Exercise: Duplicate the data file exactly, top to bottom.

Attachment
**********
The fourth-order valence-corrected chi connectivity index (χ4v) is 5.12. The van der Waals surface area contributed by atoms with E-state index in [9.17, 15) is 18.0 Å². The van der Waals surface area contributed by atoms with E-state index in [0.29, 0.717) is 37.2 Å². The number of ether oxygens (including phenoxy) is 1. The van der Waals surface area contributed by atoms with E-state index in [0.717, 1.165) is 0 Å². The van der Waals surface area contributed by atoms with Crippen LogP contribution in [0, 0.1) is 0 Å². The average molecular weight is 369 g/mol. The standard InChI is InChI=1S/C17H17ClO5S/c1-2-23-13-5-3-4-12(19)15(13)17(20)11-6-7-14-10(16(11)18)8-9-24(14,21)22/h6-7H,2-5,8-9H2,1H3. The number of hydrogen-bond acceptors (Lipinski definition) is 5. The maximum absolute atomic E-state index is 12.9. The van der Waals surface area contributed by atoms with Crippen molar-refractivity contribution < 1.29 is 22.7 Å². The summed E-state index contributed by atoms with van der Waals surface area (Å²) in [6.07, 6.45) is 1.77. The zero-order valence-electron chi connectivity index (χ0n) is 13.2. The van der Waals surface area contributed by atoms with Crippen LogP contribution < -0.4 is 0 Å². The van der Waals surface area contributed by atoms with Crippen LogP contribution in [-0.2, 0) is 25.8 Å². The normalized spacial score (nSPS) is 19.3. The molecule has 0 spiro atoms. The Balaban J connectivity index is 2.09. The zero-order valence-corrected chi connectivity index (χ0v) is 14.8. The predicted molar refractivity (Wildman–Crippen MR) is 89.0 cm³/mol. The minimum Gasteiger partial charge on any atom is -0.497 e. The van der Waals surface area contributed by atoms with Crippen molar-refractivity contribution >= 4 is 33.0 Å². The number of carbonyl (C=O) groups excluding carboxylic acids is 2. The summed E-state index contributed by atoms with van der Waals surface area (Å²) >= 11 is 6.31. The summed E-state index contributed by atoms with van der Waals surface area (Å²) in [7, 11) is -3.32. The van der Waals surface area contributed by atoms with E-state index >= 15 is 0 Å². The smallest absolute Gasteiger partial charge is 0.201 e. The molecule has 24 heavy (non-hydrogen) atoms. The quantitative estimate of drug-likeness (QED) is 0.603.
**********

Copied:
The fourth-order valence-corrected chi connectivity index (χ4v) is 5.12. The van der Waals surface area contributed by atoms with E-state index in [9.17, 15) is 18.0 Å². The van der Waals surface area contributed by atoms with E-state index in [0.29, 0.717) is 37.2 Å². The number of ether oxygens (including phenoxy) is 1. The van der Waals surface area contributed by atoms with E-state index in [0.717, 1.165) is 0 Å². The van der Waals surface area contributed by atoms with Crippen LogP contribution in [0, 0.1) is 0 Å². The average molecular weight is 369 g/mol. The standard InChI is InChI=1S/C17H17ClO5S/c1-2-23-13-5-3-4-12(19)15(13)17(20)11-6-7-14-10(16(11)18)8-9-24(14,21)22/h6-7H,2-5,8-9H2,1H3. The number of hydrogen-bond acceptors (Lipinski definition) is 5. The maximum absolute atomic E-state index is 12.9. The van der Waals surface area contributed by atoms with Crippen molar-refractivity contribution < 1.29 is 22.7 Å². The summed E-state index contributed by atoms with van der Waals surface area (Å²) in [6.07, 6.45) is 1.77. The zero-order valence-electron chi connectivity index (χ0n) is 13.2. The van der Waals surface area contributed by atoms with Crippen LogP contribution < -0.4 is 0 Å². The van der Waals surface area contributed by atoms with Crippen LogP contribution in [-0.2, 0) is 25.8 Å². The normalized spacial score (nSPS) is 19.3. The molecule has 0 spiro atoms. The Balaban J connectivity index is 2.09. The zero-order valence-corrected chi connectivity index (χ0v) is 14.8. The predicted molar refractivity (Wildman–Crippen MR) is 89.0 cm³/mol. The minimum Gasteiger partial charge on any atom is -0.497 e. The van der Waals surface area contributed by atoms with Crippen molar-refractivity contribution >= 4 is 33.0 Å². The number of carbonyl (C=O) groups excluding carboxylic acids is 2. The summed E-state index contributed by atoms with van der Waals surface area (Å²) >= 11 is 6.31. The summed E-state index contributed by atoms with van der Waals surface area (Å²) in [7, 11) is -3.32. The van der Waals surface area contributed by atoms with E-state index >= 15 is 0 Å². The smallest absolute Gasteiger partial charge is 0.201 e. The molecule has 24 heavy (non-hydrogen) atoms. The quantitative estimate of drug-likeness (QED) is 0.603.